Loleta is interim Head of Career Pathways in Organisational Development, where she’s working on a new website for Career Pathways, as well as the UCL Ways of Working behavioural framework. Here, she shares her latest projects and favourite spot in London for meeting friends.
What is your role and what does it involve?
I am the interim Head of Career Pathways based in Organisational Development. I am currently on secondment from my permanent role, Head of Research Operations at the Institute of Education (IOE), and I have been in my interim role since mid-September 2019. The role involves working with a wide range of Professional Services staff across UCL to map out Career Frameworks, which provide staff with clear and accessible information that will allow them to identify routes to development, while planning their personal and career development.
How long have you been at UCL and what was your previous role?
It depends on how you look at it. I joined the Institute of Education almost 16 years ago in January 2004, but the Institute merged with UCL in December 2014, which was only five years ago. I joined the Institute as a Project Administrator before taking on a one-year maternity cover role as a Research Administrator.
Through a succession of promotion opportunities I found myself working in research management some 12 years later. Before joining the Institute of Education I worked at an FE college for eight years, providing training and career development advice to potential students of all ages. Prior to this, I worked for the British Council supporting overseas students who were in receipt of Fellowship awards funding their study in the UK, and later on, I moved to a department where I was responsible for arranging visitor’s programmes for international academics and industry professionals.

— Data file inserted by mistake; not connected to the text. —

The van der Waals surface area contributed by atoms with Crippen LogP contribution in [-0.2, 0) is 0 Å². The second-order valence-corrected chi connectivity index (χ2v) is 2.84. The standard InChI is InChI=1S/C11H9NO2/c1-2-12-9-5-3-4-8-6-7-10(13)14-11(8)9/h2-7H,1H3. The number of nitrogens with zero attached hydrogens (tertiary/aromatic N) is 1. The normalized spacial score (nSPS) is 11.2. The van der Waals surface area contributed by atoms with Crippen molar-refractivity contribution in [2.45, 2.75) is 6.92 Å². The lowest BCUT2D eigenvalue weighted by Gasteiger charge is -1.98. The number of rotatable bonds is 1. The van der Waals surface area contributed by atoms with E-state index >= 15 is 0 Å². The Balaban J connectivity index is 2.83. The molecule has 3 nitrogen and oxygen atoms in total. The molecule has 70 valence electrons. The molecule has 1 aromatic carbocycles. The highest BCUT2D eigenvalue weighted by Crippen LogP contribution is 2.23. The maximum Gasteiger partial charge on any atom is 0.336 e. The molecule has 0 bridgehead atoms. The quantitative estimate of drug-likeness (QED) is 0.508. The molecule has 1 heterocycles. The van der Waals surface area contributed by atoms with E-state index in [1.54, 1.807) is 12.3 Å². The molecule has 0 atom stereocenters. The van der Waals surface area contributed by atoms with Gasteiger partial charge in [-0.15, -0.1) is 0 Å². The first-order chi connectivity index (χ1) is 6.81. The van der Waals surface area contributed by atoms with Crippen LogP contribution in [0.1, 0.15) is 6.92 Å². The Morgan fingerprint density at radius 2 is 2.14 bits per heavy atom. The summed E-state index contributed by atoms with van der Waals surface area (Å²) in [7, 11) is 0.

What working achievement or initiative are you most proud of?
Following the merger of UCL-IOE, all of the IOE Professional Service areas went through a major restructure. I was appointed as the IOE Research Operations Manager in January 2017 and my main objective was to lead the newly formed team through the restructure while ensuring that research funding applications, and awarded funding, continued to receive ongoing support. As a team we faced a lot of challenges; gaps in staffing (brought about by difficulties in recruitment) were especially difficult to manage, and put an immense amount of pressure on all of the team.
That’s not to say that everything has been resolved, there’s a full complement of staff, and everything in the world of IOE research support is perfect but despite the difficulties, the team consistently found reserves from somewhere in order to make sure that we continued to provide support to the academic community. The steady increase in the number of research bids submitted each month, and the growing number of successful funding applications was quite an achievement.
Tell us about a project you are working on now which is top of your to-do list